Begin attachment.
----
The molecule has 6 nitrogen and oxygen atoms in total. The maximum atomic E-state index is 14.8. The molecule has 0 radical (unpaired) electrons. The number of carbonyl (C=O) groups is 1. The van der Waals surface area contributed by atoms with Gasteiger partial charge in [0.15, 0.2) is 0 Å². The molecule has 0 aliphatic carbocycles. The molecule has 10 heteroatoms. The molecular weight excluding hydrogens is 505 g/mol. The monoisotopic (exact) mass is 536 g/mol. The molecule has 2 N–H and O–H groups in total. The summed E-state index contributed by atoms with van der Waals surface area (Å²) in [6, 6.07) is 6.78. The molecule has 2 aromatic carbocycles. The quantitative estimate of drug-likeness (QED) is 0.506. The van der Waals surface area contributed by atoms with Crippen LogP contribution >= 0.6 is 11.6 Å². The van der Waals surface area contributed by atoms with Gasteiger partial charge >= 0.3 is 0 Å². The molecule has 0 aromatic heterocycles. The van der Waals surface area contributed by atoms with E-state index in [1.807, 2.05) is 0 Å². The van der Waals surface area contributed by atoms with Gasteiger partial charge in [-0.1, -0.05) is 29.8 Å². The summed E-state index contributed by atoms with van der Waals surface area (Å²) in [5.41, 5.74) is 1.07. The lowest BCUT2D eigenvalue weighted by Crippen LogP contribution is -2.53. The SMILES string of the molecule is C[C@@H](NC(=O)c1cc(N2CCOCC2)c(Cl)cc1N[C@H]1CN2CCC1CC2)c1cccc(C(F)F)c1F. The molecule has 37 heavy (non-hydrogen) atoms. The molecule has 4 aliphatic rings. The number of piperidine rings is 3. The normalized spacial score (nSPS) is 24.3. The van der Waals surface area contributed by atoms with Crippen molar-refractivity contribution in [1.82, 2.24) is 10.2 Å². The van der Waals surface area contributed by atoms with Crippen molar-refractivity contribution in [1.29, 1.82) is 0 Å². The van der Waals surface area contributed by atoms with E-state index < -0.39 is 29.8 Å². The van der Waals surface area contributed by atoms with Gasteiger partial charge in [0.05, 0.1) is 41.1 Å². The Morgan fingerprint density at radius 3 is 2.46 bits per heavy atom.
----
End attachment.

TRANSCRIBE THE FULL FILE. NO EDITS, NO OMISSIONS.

The molecule has 6 nitrogen and oxygen atoms in total. The maximum atomic E-state index is 14.8. The molecule has 0 radical (unpaired) electrons. The number of carbonyl (C=O) groups is 1. The van der Waals surface area contributed by atoms with Gasteiger partial charge in [0.15, 0.2) is 0 Å². The molecule has 0 aliphatic carbocycles. The molecule has 10 heteroatoms. The molecular weight excluding hydrogens is 505 g/mol. The monoisotopic (exact) mass is 536 g/mol. The molecule has 2 N–H and O–H groups in total. The summed E-state index contributed by atoms with van der Waals surface area (Å²) in [6, 6.07) is 6.78. The molecule has 2 aromatic carbocycles. The quantitative estimate of drug-likeness (QED) is 0.506. The van der Waals surface area contributed by atoms with Crippen LogP contribution >= 0.6 is 11.6 Å². The van der Waals surface area contributed by atoms with Gasteiger partial charge >= 0.3 is 0 Å². The molecule has 0 aromatic heterocycles. The van der Waals surface area contributed by atoms with E-state index in [1.807, 2.05) is 0 Å². The van der Waals surface area contributed by atoms with Gasteiger partial charge in [-0.1, -0.05) is 29.8 Å². The summed E-state index contributed by atoms with van der Waals surface area (Å²) in [5.41, 5.74) is 1.07. The lowest BCUT2D eigenvalue weighted by Crippen LogP contribution is -2.53. The SMILES string of the molecule is C[C@@H](NC(=O)c1cc(N2CCOCC2)c(Cl)cc1N[C@H]1CN2CCC1CC2)c1cccc(C(F)F)c1F. The molecule has 37 heavy (non-hydrogen) atoms. The molecule has 4 aliphatic rings. The number of piperidine rings is 3. The normalized spacial score (nSPS) is 24.3. The van der Waals surface area contributed by atoms with Crippen molar-refractivity contribution in [1.82, 2.24) is 10.2 Å². The van der Waals surface area contributed by atoms with Crippen molar-refractivity contribution in [1.29, 1.82) is 0 Å². The van der Waals surface area contributed by atoms with E-state index < -0.39 is 29.8 Å². The van der Waals surface area contributed by atoms with Gasteiger partial charge in [0.05, 0.1) is 41.1 Å². The Morgan fingerprint density at radius 3 is 2.46 bits per heavy atom.